To date, Skyfall remains the highest grossing Bond film ever, and rightly so. A stylish, handsomely mounted production sees Daniel Craig’s third outing as the famed superspy return to his beginning in the triumvirate origin story of his history. We’ve already reviewed the film itself, and you can read our thoughts here. Reflecting on those thought with the BluRay edition of Skyfall, I’m pleased to say that not a lot has changed – the film is excellent, and easily one of the top 3 or 4 Bond films made thus far. What impressed me even more than the film itself was Fox’s BluRay presentation, one of the most technically superior examples of the high definition format I’ve seen. Skyfall’s Oscar nominated image has never looked better, and the glorious sound mixing employed on the film has – in my mind – created one of the best sounding Bond films ever. As we pick apart the BluRay piece by piece, I am left with a slight disappointment, although one with reservations in place for future efforts by the authoring company chosen to try and better this effort.
Fox/MGM’s BluRay edition of Skyfall comes with a truly stunning picture presentation. I’d be hard pressed to consider this anything other than flawless: Roger Deakins’ magnificent cinematography looks utterly splendid, the color saturation, shadow definition and lack of digital compression issues just remarkable. Things such as banding, alaising or artificial sharpening are blessedly absent, to a degree I hadn’t thought possible in this new age of high definition. Color representation is accurate, with the gorgeous hues of Macau and the blazing neon of Shangahai looking like postcards in every frame. London’s dreary, urbane melancholia also looks effective, while skin tones and resolution on the actors in frame are all hair-splittingly defined. Blacks are deep and solid, while shadow and lighter elements are truthfully displayed. This is a triumphant visual effort from Fox, who handle these kinds of tentpole releases quite well anyway.
Matching the picture step-for-step, and in many ways surpassing it, is the film’s exceptionally robust surround mix. This film pulses with energy, almost like a caged beast waiting to be unleashed; moments of introspection are relatively silent, but when the film needs to beef things up with an action sequence, the track roars into life. The dts track comes in a potent, effective 5.1 variant, with a solid mid-range supported by a voluminous, thick-set low frequency section that will pummel you into submission in the nicest possible way. The mix is typically closely set to the viewer, bringing an immediacy I thoroughly enjoyed and appreciated – of course, the sound design borders on the realistic instead of the fantastical, with gunfire, dialogue and explosive ephemera sounding as near to the audience as it might be just off screen. The opening chase sequence is filled with directional panning, cross-channel roaring moving between the front and rear soundstages with razor-sharp clarity. From there, the film moves into the opening titles, with Adele’s soaring vocals sounding just terrific through the multi-channel mix. The film’s major sequence is the final gripping gun-battle, between Bond and the forces of Silva, in Bond’s ancestral home. Helicopter’s swooping, machine gun fire cracking about the wooden framework and enormous concussive explosions rock the foundations of even the most hardened audio system with a potency and power you’ll not soon forget. Skyfall is a blistering, rock-em sock-em soundtrack, and is best played right up loud.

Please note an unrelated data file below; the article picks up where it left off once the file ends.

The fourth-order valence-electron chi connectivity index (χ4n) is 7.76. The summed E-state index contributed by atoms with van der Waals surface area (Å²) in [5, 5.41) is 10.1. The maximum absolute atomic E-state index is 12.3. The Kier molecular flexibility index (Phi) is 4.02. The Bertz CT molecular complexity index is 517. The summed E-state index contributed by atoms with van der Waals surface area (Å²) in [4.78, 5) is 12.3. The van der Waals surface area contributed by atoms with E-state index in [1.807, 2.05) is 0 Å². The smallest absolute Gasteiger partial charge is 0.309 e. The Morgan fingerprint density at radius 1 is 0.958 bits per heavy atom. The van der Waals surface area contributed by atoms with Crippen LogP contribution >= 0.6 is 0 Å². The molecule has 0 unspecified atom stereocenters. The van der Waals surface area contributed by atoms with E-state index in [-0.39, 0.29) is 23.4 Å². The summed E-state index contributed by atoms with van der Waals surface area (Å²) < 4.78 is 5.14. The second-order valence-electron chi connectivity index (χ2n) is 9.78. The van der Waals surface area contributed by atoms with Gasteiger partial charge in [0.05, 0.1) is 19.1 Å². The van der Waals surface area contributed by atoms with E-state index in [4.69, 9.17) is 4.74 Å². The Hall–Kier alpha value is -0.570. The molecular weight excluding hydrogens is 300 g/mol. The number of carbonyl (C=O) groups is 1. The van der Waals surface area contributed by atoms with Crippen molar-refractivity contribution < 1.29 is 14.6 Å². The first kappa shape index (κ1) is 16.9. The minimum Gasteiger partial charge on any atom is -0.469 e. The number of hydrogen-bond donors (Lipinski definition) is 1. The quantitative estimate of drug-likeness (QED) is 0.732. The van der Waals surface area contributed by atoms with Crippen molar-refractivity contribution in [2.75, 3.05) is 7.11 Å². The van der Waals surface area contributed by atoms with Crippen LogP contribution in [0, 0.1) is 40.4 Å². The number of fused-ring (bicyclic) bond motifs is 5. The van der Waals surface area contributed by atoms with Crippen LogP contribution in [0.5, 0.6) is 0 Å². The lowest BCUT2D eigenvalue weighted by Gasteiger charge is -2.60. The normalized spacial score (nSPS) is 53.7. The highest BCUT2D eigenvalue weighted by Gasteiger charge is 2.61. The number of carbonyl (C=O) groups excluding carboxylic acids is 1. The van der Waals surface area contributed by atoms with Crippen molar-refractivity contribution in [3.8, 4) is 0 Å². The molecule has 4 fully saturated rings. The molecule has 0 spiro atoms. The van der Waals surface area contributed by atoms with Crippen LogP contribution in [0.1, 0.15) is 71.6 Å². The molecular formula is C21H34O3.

If Skyfall’s BluRay release is deficient in any area, it’s the bonus materials. Sure, there’ll probably be a re-release in a few years with a whole slew of new footage and material (the topic of the double dip I’ve already covered!) but this version seems like the producers have skimmed the surface stuff and left the meaty goodness off for later. Key to this is the “Shooting Bond” featurette, a 1 hour doco on the making of the film, which is nice enough but doesn’t dwell long enough on key elements of the film. It touches on bits and pieces, but never delves deeper than superficial sound-bites and back-patting from the cast and crew – yeah, it still goes for an hour, but it left me wanting more. Where was Adele in this production, talking about her song? Where was editor Stuart Baird talking about constructing the action sequences and crafting the film’s plot into a coherent format? The glaring holes in this making-of aren’t covered, and so I felt a little gypped that I’ll have to get another copy of this film on Blu before some of my questions are answered. On the Australian release, the commentary tracks are included (I only listened to half of one, and it was pretty good for a commentary track) and a brief snippet on the world premiere in London, but overall I felt the bonus materials on Skyfall were a little undercooked.
One of the best Bond films is given a state-of-the-art high definition presentation on BluRay, and I couldn’t be happier. Sound and picture work harmoniously together, although the disc’s bonus materials are perhaps a little thin in terms of depth and constructive quality. If bonus materials aren’t your thing, then go ahead and purchase this disc with the knowledge that the image and audio aren’t going to get much better than what you see and hear here, otherwise, completists might well want to wait for the inevitable double-dip deluxe edition down the track.